Bristol Rear View Mirror

Bristol Motor Speedway

For the second straight year the spring Bristol race featured a very less than full grandstand. (Photo: Getty Images)

The NASCAR short track season began with Sunday’s Food City 500 at Bristol Motor Speedway. Over the course of the next month the Sprint Cup Series will visit three tracks smaller than a mile in length with Martinsville and Richmond on the horizon.

It’s not enough.

Back in the day venerable North Wilkesboro Speedway was also in the mix when spring rolled around the NASCAR’s top division concentrated on the smaller-sized tracks where the sport was born.

We all know what happened to Wilkesboro and unfortunately the demise of small tracks has impacted NASCAR’s top three divisions with the Nationwide Series and Camping World Truck Series also dealing with the issue.

The racetrack building boom more than a decade ago gave birth to the “multi-purpose” facility, tracks that tried to cater to both stock car and Indy Car racing.

So up sprung 1.5-mile speedways in Kentucky, Kansas, Chicago, Texas and Las Vegas that all helped NASCAR grow in one regard by bringing the sport to a variety of new markets around the country but hampered its growth in another way by providing the same style of racing.

The fans dislike of “cookie cutter” tracks has been heard loud and clear and the irony of the situation is that the tracks built hoping to accommodate two styles of racing for the most part now only host one.

American open wheel racing has abandoned high-speed superspeedway competition for a variety of reasons. So NASCAR’s divisions fill the bill and for the most part don’t produce the tight racing most fans want to see.

Bristol, even in its new configuration that may not create as many caution flags or wrecks but still provides tight racing, is the example of how a short track can also be a lucrative business model. Parent company Speedway Motorsports Inc. has proven it is possible to have a short track that can host crowds in excess of 145-150,000 with the coliseum its turned Bristol into.

Richmond has also expanded its seating capacity and the track everyone has its eyes set on as a possible addition to the Sprint Cup Series Iowa Speedway also has the infrastructure in place to add seats.

It’s a no-brainer for NASCAR to bring the sport back to its short track roots. While it’s certainly a much more difficult task at the Sprint Cup level, the Nationwide and truck circuits certainly should be headed in that direction.

The decision to leave Lucas Oil Raceway for whatever the reasons may have been has the potential of being one of the worst public relations decisions since the Southern 500 was uprooted from Labor Day weekend nearly a decade ago.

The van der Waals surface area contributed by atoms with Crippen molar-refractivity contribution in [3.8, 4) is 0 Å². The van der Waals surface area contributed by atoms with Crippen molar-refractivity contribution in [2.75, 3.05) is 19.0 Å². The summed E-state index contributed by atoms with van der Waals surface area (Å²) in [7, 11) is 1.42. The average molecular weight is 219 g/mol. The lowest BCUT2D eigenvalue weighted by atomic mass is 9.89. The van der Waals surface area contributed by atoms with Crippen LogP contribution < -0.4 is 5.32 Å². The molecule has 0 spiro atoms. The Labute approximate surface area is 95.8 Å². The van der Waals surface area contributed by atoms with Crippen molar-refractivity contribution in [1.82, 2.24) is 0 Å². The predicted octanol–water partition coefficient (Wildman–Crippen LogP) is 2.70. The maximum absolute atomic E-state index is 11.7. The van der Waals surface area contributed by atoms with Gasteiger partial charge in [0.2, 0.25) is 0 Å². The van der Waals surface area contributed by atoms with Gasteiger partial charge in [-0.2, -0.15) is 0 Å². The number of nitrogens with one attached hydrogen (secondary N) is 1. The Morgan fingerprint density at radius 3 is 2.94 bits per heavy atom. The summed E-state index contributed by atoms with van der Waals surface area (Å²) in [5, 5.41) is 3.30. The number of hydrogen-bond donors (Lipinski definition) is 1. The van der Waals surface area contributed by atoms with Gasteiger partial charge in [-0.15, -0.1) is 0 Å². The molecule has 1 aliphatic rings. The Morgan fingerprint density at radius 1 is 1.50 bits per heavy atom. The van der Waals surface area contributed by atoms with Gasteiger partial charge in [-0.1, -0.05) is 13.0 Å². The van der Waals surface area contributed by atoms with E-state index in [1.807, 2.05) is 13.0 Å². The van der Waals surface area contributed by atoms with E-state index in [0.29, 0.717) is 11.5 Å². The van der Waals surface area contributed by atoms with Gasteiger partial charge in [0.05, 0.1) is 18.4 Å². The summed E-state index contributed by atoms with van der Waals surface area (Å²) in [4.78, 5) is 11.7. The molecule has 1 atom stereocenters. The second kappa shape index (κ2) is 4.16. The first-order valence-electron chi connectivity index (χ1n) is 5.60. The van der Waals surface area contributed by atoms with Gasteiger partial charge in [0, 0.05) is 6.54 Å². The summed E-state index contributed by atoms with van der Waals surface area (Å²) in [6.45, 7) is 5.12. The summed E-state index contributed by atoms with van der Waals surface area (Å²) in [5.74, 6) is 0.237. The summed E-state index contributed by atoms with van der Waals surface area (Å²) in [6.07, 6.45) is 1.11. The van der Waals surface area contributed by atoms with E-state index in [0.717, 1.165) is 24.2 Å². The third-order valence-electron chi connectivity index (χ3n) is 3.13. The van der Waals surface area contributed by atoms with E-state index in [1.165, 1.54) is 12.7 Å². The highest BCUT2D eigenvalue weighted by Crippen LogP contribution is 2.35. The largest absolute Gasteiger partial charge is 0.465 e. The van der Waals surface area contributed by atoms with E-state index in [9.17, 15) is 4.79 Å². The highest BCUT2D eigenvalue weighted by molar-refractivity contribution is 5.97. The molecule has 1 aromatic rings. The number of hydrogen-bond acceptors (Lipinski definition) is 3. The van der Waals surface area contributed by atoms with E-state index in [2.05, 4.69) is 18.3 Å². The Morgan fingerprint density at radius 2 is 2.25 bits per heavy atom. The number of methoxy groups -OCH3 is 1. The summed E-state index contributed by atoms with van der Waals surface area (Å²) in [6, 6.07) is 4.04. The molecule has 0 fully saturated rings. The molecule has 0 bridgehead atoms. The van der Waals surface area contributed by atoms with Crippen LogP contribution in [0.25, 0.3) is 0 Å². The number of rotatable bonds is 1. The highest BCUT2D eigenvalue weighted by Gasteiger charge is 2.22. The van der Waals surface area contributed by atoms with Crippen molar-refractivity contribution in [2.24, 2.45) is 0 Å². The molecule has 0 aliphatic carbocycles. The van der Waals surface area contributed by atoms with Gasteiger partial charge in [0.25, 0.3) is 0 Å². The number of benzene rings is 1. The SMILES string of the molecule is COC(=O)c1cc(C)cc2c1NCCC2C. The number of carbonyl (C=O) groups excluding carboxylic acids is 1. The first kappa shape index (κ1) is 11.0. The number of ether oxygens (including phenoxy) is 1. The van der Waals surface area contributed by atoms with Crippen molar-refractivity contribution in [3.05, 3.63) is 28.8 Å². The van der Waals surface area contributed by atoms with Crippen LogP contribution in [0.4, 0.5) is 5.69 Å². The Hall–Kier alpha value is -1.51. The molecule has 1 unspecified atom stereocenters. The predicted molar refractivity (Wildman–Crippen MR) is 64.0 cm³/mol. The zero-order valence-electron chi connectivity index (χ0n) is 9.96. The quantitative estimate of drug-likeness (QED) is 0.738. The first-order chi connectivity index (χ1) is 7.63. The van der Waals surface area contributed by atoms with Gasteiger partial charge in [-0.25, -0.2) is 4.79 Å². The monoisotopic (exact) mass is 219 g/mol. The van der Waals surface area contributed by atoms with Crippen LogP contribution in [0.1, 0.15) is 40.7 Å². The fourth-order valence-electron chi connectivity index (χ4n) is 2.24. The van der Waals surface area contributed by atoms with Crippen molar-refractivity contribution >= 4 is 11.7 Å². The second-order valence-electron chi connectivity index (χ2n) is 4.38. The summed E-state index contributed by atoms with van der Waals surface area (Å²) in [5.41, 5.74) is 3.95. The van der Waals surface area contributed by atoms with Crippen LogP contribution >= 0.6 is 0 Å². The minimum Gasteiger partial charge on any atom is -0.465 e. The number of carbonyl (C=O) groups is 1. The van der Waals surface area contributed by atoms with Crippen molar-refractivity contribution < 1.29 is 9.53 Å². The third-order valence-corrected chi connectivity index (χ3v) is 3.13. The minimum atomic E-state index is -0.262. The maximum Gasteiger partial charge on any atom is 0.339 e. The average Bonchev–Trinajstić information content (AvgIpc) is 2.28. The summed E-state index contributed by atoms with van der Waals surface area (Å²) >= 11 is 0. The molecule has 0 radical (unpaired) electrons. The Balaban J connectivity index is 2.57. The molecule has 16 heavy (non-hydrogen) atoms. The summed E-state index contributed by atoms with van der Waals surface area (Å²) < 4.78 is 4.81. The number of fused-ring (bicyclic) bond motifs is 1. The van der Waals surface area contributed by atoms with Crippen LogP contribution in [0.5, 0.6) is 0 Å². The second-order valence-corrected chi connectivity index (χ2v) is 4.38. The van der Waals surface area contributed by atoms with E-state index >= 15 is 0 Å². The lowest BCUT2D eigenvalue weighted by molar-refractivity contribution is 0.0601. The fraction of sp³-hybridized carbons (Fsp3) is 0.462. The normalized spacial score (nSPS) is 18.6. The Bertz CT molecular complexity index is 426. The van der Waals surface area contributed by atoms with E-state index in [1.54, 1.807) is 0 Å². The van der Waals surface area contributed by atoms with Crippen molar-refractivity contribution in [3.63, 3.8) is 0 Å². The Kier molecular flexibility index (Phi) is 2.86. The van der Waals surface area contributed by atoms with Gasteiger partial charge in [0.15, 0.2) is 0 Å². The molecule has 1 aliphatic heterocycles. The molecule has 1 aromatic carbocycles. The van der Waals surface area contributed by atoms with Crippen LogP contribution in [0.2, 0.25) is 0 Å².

NASCAR needs to guide big time stock car – and truck – racing back to smaller venues. It will pay big dividends down the road.

  • The argument about whether the “old” Bristol was better than the “new” Bristol will continue to rage on after Sunday’s race that didn’t have double digit caution flags and a garage full of wrecked racecars. While there were a couple of accidents, most notably the big multi-car pile-up on lap 24, there are fans that long for the days when Bristol produced 18-20 yellows and 100 laps of caution. Now we have side-by-side racing, drivers able to size one another up and actually pass without ramming the other out of the way and racing rather than wrecking. But it sounds like there’s still a very vocal faction that doesn’t like that style of competition.
  • The chain reaction accident early in the race knocked out a number of pre-race favorites including Kyle Busch, Carl Edwards and Kasey Kahne. Kahne got crossed up trying to get around Regan Smith as the field raced down the frontstretch and after contact slide up the turn one banking right into the path of oncoming traffic. It was yet another disappointing outing for Kahne who has not started his Hendrick Motorsports career anywhere near the way most expected.
  • The entire Michael Waltrip Racing team was impressive on Sunday with the trio all finishing inside the top ten. But maybe the most interesting of the bunch was the effort by Brian Vickers, who wheeled the MWR No. 55 for the first of six races this season. Vickers was without a ride when Red Bull Racing shut down at the end of last year and got the call to fill in for the half dozen races at Waltrip’s team just two weeks ago. He certainly made the most of his opportunity on Sunday with a run that turned a lot of heads around the NASCAR world.
  • For the second straight year the spring Bristol race featured a very less than full grandstand. The cavernous track, which seats 154,000 at full capacity, looked about half filled. While the March visit to the track has never generated the attendance of the annual summer night race, the last two years have been more sparse than ever. High hotel rates, rising gas prices, weather uncertainty, ticket sales going to Kentucky Speedway and the track’s new layout are all most likely reasons for the attendance decline that has to have track management and NASCAR worried.

Related Topics:

NASCAR Sprint Cup

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